Shades of conviction
Julia Neuberger reads the second part of Doris Lessing's autobiography
Doris Lessing's first volume of autobiography, Under My Skin, was memorable for its sense of place, its smells so vivid the reader could share them, its capturing of long-outgrown emotion, long-abandoned senses of failure and betrayal. Volume two is less successful, for a variety of reasons.
First, the painful honesty of volume one was largely in relation to her parents. Though volume two continues the theme of her flawed relationship with her mother, there is just too much left opaque about her relationships with other people, particularly lovers.
She tries to defend herself by arguing that the readers do not need to know all. That is true, but a writer who has made a virtue out of painful honesty and vivid depiction of emotional pain in her novels, has some difficulty in simply presenting emotional relationships as if they were short patches of troubled history.
Meanwhile, Doris Lessing's palpable dislike of her mother and guilt at not living with her when she returned from Africa are portrayed in equal measure. The guilt remains, to be lifted off the page by the reader, wondering what happened to the poor woman, and then finding out, all too plainly, all too sadly. Her mother was unwanted, and died before her time - in Doris Lessing's view, as a result of being unloved.
Nor is she cold or opaque about her relationship with the man she calls Jack, which lasted years and fell apart when he decided to work abroad for six months. But if some of it burns the page, as it did in volume one, none of it has the raw simplicity of childhood, nor the emotional maturity we might have expected by now.
Yet there is much to fascinate, and much to irritate. She joined the Communist Party, just as she was really beginning to have serious doubts about communism. Why? She does not tell us, although she describes herself as somehow having to do it as a "neurotic act". She was "far from a true believer". She already knew that the reported crimes of Stalin's regime were true, even if at the time she thought them exaggerated. She argues that it was "the most sensitive, compassionate, socially concerned people who became communists" all over Europe. Yet Naomi Mitchison, whom she admires greatly, was not a communist. Nor, of course, were the members of the Labour government who created the welfare state she so admired.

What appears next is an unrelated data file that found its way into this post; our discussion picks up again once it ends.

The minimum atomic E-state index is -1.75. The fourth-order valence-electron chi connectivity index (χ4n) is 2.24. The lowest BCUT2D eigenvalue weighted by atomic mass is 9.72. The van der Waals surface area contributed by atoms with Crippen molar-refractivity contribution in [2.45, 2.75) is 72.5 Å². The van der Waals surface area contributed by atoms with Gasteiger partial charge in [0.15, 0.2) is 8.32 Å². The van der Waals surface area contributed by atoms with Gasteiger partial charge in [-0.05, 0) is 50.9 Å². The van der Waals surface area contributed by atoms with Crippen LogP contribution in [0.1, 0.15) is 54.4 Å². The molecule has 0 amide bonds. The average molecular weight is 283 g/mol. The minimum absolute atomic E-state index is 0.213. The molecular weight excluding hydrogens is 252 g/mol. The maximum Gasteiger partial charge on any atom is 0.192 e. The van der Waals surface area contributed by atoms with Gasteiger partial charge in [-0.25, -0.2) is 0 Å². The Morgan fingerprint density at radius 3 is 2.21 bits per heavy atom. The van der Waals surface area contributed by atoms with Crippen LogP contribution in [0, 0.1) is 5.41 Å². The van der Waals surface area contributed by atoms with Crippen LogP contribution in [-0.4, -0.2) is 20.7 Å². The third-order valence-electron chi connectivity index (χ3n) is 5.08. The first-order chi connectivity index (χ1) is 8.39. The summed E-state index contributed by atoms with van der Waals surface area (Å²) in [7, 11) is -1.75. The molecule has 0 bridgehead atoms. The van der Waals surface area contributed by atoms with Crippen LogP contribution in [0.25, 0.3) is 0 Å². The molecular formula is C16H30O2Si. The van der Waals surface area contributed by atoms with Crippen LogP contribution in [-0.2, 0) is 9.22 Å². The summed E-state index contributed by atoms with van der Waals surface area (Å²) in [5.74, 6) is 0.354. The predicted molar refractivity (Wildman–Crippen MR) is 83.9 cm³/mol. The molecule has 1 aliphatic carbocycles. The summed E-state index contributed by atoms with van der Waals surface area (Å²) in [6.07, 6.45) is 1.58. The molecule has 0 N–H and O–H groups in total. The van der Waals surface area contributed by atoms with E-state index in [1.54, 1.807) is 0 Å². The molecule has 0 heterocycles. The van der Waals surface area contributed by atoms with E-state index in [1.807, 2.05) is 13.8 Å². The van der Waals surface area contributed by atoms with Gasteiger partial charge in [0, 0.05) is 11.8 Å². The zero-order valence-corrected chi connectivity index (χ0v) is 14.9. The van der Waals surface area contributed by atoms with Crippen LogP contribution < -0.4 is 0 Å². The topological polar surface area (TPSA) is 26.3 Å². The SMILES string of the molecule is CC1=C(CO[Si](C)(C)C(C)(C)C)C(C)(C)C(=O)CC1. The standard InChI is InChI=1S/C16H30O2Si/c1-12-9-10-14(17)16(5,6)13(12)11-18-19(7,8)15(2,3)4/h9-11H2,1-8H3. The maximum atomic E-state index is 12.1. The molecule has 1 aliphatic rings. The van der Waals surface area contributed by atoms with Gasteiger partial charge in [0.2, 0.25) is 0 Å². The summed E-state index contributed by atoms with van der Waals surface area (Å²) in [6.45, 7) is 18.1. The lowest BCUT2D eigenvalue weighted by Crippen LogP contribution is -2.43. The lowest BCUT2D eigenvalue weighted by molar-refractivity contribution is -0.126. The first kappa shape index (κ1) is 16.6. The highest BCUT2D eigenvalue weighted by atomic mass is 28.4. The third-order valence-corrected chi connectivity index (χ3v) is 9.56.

Throughout this volume, we read about her politics. Yet, for me, a child of people who shared many of her views, some it rings false. This book is full of political experiences, of her passion for theatre, and changing the way theatre works, of places and people. She emerges as fascinating, thoughtful, and adventurous.
There is too much confusion, too much unresolved - even now - emotion, for her to portray herself as any kind of heroine. Yet we know she was brave. Although the reader may not agree with her motives, there can be little doubt she was courageous, and sometimes foolhardy, in what she did.
As a result, I was disappointed by this volume. I hope volume three will resolve some of the emotional unease, and that Doris Lessing will find it easier to tell us more of herself, rather than just quoting her writings. Maybe volume three will make me see why she did what she did, and empathise with her.